- STRUCTURAL BIOLOGY SHARED RESOURCE The Structural Biology Shared Resource (SBSR) provides comprehensive services and technologies for the generation of high resolution structural (X-ray, NMR, Cryo-EM) and proteomics analyses, and the technical expertise and intellectual infrastructure for interpretation and leveraging of these data to drive biochemical, cell biological and genetic experiments to discover novel biological processes and targets that lead to new therapeutic strategies. These traditional structural and proteomics methods are complemented by a wide range of computational, biochemical and biophysical approaches within Einstein and the AECC. The SBSR also provides considerable expertise in protein science, offering state-of-the-art automated capabilities in protein expression and purification, and receptor-ligand interaction analysis. Over the past funding period there have been significant technical, leadership, administrative and organizational enhancements. (i) The current AECC- supported Proteomics resource has been merged into the Structure Biology Shared Resource (SBSR) to capitalize on the scientific, technical and administrative synergies of this union, and an exceptional Proteomics co-director, Simone Sidoli from the U. of Penn, has been recruited. As part of this recruitment, the College has committed to the purchase of state-of-the-art instrumentation; (ii) A new senior co-director, David Cowburn, was recruited to lead the NMR component, providing enhanced capabilities in NMR and enhanced access to the New York Structural Biology Center with its expanded world-class cryo-electron microscopy infrastructure; (iii) There is now extensive access to the unique X-ray diffraction infrastructure at the newly established National Synchrotron Light Source-II (NSLS-II) at Brookhaven National Laboratory, as well as continued access to resources at Argonne National Laboratory; (iv) a new in-house X-ray data collection system was obtained through an NIH shared instrumentation grant; and v) with College support, high-throughput CRISPR screening and mAb discovery platforms have been implemented in association with the SBSR. Taken together, this unique set of technologies, and associated expert technical staff, supports a broad spectrum of studies on fundamental mechanisms underlying cancer biology, and enables the development of small molecules and biologics for novel treatment strategies that have resulted in considerable intellectual property and commercialization opportunities.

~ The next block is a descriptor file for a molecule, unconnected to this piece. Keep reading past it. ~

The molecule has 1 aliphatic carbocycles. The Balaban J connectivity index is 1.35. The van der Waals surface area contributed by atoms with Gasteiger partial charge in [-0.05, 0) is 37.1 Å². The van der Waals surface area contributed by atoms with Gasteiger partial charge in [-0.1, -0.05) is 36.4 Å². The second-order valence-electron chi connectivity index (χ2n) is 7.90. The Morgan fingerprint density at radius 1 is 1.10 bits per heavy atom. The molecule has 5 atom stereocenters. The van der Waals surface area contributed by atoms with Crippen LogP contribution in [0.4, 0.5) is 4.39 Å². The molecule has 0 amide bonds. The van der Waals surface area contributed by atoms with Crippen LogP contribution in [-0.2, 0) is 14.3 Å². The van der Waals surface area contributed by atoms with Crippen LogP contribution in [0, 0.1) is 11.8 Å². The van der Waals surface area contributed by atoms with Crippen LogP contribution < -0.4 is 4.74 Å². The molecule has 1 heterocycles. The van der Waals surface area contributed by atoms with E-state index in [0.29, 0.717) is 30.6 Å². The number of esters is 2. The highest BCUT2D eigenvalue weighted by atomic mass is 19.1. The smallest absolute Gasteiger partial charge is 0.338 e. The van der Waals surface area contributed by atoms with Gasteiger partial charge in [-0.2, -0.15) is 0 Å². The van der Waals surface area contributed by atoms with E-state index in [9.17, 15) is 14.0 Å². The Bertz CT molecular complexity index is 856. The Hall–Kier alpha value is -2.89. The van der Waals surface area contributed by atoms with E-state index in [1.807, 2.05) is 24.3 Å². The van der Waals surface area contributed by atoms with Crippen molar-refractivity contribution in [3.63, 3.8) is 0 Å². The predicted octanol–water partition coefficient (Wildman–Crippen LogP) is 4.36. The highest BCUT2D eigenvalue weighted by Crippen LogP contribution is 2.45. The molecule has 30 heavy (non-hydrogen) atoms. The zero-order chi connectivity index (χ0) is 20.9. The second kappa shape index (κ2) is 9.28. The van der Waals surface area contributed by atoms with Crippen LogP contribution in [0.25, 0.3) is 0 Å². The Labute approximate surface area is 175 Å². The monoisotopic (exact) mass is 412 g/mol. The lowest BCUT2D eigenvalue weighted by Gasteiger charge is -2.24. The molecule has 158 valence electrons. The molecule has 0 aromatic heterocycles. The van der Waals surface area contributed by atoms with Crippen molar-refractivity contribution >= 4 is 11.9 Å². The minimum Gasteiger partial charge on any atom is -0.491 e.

National Institute of Health (NIH)
National Cancer Institute (NCI)
Center Core Grants (P30)
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Subcommittee I - Transistion to Independence (NCI)
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Albert Einstein College of Medicine
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